Holly Fernandez Lynch writes, “Nevertheless, even the upswing still leaves quite a bit of the glass empty: Results from more than 1 in 4 trials have still not been properly reported. The ethical consequences are substantial, and the government should be using its considerable enforcement authority to put an end to it. But it isn’t.”

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The US is sitting on one of the largest data sets on any animal group, but most of it is inaccessible and restricted to local agencies

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Vice President Joe Biden’s effort to encourage faster cancer cures was one factor leading to announcement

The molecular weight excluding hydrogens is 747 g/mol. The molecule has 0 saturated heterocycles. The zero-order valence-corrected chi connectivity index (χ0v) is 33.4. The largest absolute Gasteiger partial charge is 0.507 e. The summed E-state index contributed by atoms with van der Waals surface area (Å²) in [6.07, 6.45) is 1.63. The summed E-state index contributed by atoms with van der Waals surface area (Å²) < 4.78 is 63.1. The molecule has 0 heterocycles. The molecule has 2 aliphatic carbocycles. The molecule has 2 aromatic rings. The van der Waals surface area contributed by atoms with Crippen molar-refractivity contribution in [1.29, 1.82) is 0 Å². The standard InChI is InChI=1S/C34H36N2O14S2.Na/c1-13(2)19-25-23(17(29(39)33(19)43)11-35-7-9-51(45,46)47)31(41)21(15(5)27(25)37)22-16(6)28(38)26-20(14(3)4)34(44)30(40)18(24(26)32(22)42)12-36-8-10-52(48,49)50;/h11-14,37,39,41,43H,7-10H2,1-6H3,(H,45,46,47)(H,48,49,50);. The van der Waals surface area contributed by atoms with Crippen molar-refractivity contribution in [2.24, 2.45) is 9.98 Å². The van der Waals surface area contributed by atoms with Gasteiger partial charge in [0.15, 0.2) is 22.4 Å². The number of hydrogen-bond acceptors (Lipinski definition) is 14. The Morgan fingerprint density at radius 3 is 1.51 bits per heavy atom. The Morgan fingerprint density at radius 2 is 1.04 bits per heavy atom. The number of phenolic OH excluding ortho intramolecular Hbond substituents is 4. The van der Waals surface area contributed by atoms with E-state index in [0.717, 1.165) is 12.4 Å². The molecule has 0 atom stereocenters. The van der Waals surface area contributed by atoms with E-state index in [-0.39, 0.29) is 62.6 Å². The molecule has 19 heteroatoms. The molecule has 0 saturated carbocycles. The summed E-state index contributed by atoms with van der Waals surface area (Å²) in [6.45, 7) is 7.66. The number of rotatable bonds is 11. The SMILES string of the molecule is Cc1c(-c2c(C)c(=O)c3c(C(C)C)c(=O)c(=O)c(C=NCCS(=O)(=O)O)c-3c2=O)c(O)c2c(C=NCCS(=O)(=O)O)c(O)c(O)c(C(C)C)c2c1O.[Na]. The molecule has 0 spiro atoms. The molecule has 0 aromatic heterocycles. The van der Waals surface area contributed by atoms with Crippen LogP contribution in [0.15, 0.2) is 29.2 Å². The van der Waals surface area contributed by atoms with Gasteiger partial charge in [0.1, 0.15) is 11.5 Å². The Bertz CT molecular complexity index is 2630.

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Safety First

February 24, 2016

Nature Eds.: It is worrying that US government departments are unable to divulge basic data on research projects involving human subjects. Such data should be publicly available to ensure volunteers’ safety

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No benefit can be derived from trials which are either invisible or reported partially or selectively. To avoid this risk, a growing number of organisations have made efforts to allow access to clinical trial results in a detail hitherto unknown. Despite the growing international effort and a notable legislative effort in the EU, the US lags behind

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